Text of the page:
Tag Archives: Reed College


I must have written this in about 1986, when I was living in NYC or Hoboken; it’s about missing Portland, and the last house I lived in there (I believe it was 4034 Reedway, but I’m not sure), and various other things, I guess…



Summer curves its white spine

near, a shallow nervous arc

between two points three thousand miles

apart, between the house and here.

My nights end more than once.

On Reedway now are flowering

three trees, azaleas, fingers

of long irises, pale rhododendrons.

Inside the house old flowers writhe

like desert snakes along the walls

or break, made dust

by the inconstant light.

Failed as a guest and not invited back

I live there anyway, not in the rooms

but in the hall with ghosts of birds

drawn in and lost for good.


A Sonnet This Time

This is one of twelve sonnets that I wrote as my senior thesis at Reed in 1984. Almost all of the poems were about my father, and the work as a whole was called Snake Charm: Twelve Sonnets.


Thank you for your visit. I woke hungry.

Everything I’ve heard is true: no snake could

be such a charmer in a crush. But we

did have quite a time, for a while, you stewed

and me my Daddy’s girl. I understood

that afterwards I’d be alone and here

I am. Lately I see things as I should,

all taken bravely in and focused clear;

still, pain and beauty always disappear

too suddenly. I’ve been picking at your

bones too long. Scene by scene dreams reappear,

but, after, I can’t feel them any more.


The weather’s changed since the autumn solstice;

the light’s dazzling: Daddy, you should see this.

Another Poem–“The Monkey Tree”

Thanks to Tom Murphy, my English teacher at Shady Side Academy in Pittsburgh (I keep meaning to get in touch with him to thank him), I started writing poetry when I was about sixteen or seventeen.  Then I went off to Reed College as an English major, and as a senior wrote a creative thesis (with the wonderful Lisa Steinman as my advisor) composed of twelve sonnets.  After that I went to New York and studied under Galway Kinnell and others in the graduate Creative Writing/Poetry program at NYU (unfortunately, I was apparently too preoccupied with my hipster lifestyle in lower Manhattan to write my thesis, and therefore never actually got my degree).

Like just about any poet, I always wanted to see my poems in print, either in literary journals (a few of which published some of my work) or as a book.  I’d kind of given up on the latter ever happening, but that was before the advent of indie publishing.  So I’ve been kind of amazed to find myself, all these years later, putting together a manuscript of my poems from about 1983 to the present (I don’t seem to have my high school poems any more, but I have a feeling that most of them probably shouldn’t see the light of day anyway, as they would definitely be labeled “juvenalia”).  It will take me at least a few months to put it all together and include some new poems that I’ve been working on (seeing some of the previous posts here), but I’m getting kind of excited about it.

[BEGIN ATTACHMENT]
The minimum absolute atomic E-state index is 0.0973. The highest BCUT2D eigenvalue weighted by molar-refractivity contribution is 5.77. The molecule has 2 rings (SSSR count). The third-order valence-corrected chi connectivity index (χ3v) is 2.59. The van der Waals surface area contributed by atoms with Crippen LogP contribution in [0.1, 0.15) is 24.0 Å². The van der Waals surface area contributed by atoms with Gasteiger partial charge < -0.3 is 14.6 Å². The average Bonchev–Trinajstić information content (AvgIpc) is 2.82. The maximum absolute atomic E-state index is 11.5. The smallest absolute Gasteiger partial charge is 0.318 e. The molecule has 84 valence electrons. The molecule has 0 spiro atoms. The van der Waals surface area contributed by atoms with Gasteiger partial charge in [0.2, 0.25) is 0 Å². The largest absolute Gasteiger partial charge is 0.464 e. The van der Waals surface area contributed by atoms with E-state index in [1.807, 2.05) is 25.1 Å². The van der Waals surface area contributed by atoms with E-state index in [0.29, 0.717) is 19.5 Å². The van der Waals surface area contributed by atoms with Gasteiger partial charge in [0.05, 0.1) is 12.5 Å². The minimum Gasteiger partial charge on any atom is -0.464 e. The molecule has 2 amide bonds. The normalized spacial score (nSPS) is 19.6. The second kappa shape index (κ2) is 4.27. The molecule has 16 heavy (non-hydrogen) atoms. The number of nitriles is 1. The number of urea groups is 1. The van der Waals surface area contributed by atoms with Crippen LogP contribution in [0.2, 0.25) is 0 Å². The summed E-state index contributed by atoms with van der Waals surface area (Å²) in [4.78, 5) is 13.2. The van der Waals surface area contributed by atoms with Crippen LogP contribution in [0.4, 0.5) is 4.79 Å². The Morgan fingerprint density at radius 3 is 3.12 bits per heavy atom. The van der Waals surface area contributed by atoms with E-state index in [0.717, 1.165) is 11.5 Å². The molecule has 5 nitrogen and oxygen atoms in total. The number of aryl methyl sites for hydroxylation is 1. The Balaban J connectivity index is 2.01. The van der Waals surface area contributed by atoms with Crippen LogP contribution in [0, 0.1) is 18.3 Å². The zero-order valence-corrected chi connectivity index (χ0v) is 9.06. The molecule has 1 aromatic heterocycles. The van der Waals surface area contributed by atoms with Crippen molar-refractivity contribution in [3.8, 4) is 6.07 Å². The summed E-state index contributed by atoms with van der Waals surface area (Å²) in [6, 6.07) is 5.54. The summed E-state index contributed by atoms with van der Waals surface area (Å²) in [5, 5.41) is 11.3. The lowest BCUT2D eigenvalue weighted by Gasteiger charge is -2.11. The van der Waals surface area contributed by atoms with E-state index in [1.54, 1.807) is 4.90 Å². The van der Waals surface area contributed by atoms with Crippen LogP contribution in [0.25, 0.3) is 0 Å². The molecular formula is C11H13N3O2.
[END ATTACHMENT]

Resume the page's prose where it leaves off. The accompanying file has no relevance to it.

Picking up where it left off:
Anyway, every so often I’ll be posting some of the poems here, although this blog is still primarily dedicated to my first book, Holding Breath: A Memoir of AIDS’ Wildfire Days.  Here’s one:

(An entry in my journal from June of 1985 notes that I wrote the following poem after meeting and having a conversation with “the most amazing man” at the Lutz Tavern in Portland the night before.  I remember neither the man nor the conversation, but the entry tells me that this is one of the few, if not the only, poems that I’d ever written in less than an hour.)


“All the pennies in my pocket dropped

unnoticed through a seam I never found.

I never spent a single one.  Tonight

I can remember everything: the salmon

stabbed with a stick and stolen, all its flesh

unwasted, sweet; the perfect curve and glare

of balls turned off their course on an uneven

table; the sticky bitterness of every beer

I ever drank.  Sometimes I wish I had

more schooling.  Once I met another boy,

brilliant in hard science.  No one knew him

so I took him to the monkey tree, black

and aching and arthritic, rooted

in dead water.  We shinnied down into the swamp

and ran like beasts on fire through the fog.

That same year he killed himself.

If you come down there with me

I’ll take you to the monkey tree.”


In Holding Breath: A Memoir of AIDS’ Wildfire Days, there are six poems that I wrote about David in the mid 1990’s.  They were, I believe, the first poems I’d written in several years, and I don’t think I wrote very many, if any, other ones until just a few months ago.